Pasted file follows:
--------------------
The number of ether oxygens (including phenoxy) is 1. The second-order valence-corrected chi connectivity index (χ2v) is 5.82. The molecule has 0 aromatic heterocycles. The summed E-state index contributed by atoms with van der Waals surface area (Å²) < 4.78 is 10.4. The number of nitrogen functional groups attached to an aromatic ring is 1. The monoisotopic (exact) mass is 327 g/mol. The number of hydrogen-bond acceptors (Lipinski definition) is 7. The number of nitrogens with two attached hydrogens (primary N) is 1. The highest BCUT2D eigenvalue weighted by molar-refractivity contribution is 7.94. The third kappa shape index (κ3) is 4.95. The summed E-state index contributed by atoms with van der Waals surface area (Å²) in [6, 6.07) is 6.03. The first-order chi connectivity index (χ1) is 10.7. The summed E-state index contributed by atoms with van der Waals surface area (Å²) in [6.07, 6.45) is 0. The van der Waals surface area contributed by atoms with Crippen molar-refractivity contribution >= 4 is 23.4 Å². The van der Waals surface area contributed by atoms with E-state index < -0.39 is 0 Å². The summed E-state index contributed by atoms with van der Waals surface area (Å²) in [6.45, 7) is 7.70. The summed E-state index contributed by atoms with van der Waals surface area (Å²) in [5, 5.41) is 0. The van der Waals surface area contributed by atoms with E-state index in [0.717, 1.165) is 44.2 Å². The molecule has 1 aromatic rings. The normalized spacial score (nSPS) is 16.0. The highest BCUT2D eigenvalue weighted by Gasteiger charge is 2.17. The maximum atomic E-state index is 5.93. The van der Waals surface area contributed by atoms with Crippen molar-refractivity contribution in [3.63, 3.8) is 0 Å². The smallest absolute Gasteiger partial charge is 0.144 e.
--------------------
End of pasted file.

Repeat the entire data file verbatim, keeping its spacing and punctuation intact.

The number of ether oxygens (including phenoxy) is 1. The second-order valence-corrected chi connectivity index (χ2v) is 5.82. The molecule has 0 aromatic heterocycles. The summed E-state index contributed by atoms with van der Waals surface area (Å²) < 4.78 is 10.4. The number of nitrogen functional groups attached to an aromatic ring is 1. The monoisotopic (exact) mass is 327 g/mol. The number of hydrogen-bond acceptors (Lipinski definition) is 7. The number of nitrogens with two attached hydrogens (primary N) is 1. The highest BCUT2D eigenvalue weighted by molar-refractivity contribution is 7.94. The third kappa shape index (κ3) is 4.95. The summed E-state index contributed by atoms with van der Waals surface area (Å²) in [6, 6.07) is 6.03. The first-order chi connectivity index (χ1) is 10.7. The summed E-state index contributed by atoms with van der Waals surface area (Å²) in [6.07, 6.45) is 0. The van der Waals surface area contributed by atoms with Crippen molar-refractivity contribution >= 4 is 23.4 Å². The van der Waals surface area contributed by atoms with E-state index < -0.39 is 0 Å². The summed E-state index contributed by atoms with van der Waals surface area (Å²) in [6.45, 7) is 7.70. The summed E-state index contributed by atoms with van der Waals surface area (Å²) in [5, 5.41) is 0. The van der Waals surface area contributed by atoms with E-state index in [0.717, 1.165) is 44.2 Å². The molecule has 1 aromatic rings. The normalized spacial score (nSPS) is 16.0. The highest BCUT2D eigenvalue weighted by Gasteiger charge is 2.17. The maximum atomic E-state index is 5.93. The van der Waals surface area contributed by atoms with Crippen molar-refractivity contribution in [3.63, 3.8) is 0 Å². The smallest absolute Gasteiger partial charge is 0.144 e.